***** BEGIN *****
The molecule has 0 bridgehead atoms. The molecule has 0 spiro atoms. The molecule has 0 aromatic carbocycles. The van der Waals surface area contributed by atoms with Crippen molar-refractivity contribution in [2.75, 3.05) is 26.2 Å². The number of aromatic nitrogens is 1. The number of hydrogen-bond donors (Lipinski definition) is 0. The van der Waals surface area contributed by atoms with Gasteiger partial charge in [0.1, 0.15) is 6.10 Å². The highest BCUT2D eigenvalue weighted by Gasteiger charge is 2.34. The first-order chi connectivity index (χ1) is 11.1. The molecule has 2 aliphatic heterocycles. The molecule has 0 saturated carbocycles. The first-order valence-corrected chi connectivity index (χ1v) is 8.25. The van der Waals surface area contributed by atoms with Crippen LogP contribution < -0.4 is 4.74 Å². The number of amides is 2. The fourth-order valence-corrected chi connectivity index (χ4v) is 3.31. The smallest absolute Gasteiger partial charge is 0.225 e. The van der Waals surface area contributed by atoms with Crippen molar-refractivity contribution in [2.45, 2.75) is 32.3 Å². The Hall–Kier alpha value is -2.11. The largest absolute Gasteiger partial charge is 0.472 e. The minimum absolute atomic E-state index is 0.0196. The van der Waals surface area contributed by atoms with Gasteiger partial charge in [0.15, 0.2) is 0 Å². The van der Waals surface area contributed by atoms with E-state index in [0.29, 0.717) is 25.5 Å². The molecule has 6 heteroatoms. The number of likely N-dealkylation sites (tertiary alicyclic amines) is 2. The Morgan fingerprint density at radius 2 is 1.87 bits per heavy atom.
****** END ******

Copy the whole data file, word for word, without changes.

The molecule has 0 bridgehead atoms. The molecule has 0 spiro atoms. The molecule has 0 aromatic carbocycles. The van der Waals surface area contributed by atoms with Crippen molar-refractivity contribution in [2.75, 3.05) is 26.2 Å². The number of aromatic nitrogens is 1. The number of hydrogen-bond donors (Lipinski definition) is 0. The van der Waals surface area contributed by atoms with Gasteiger partial charge in [0.1, 0.15) is 6.10 Å². The highest BCUT2D eigenvalue weighted by Gasteiger charge is 2.34. The first-order chi connectivity index (χ1) is 11.1. The molecule has 2 aliphatic heterocycles. The molecule has 0 saturated carbocycles. The first-order valence-corrected chi connectivity index (χ1v) is 8.25. The van der Waals surface area contributed by atoms with Crippen LogP contribution < -0.4 is 4.74 Å². The number of amides is 2. The fourth-order valence-corrected chi connectivity index (χ4v) is 3.31. The smallest absolute Gasteiger partial charge is 0.225 e. The van der Waals surface area contributed by atoms with Crippen molar-refractivity contribution in [2.45, 2.75) is 32.3 Å². The Hall–Kier alpha value is -2.11. The largest absolute Gasteiger partial charge is 0.472 e. The minimum absolute atomic E-state index is 0.0196. The van der Waals surface area contributed by atoms with Gasteiger partial charge in [0.15, 0.2) is 0 Å². The van der Waals surface area contributed by atoms with E-state index in [0.29, 0.717) is 25.5 Å². The molecule has 6 heteroatoms. The number of likely N-dealkylation sites (tertiary alicyclic amines) is 2. The Morgan fingerprint density at radius 2 is 1.87 bits per heavy atom.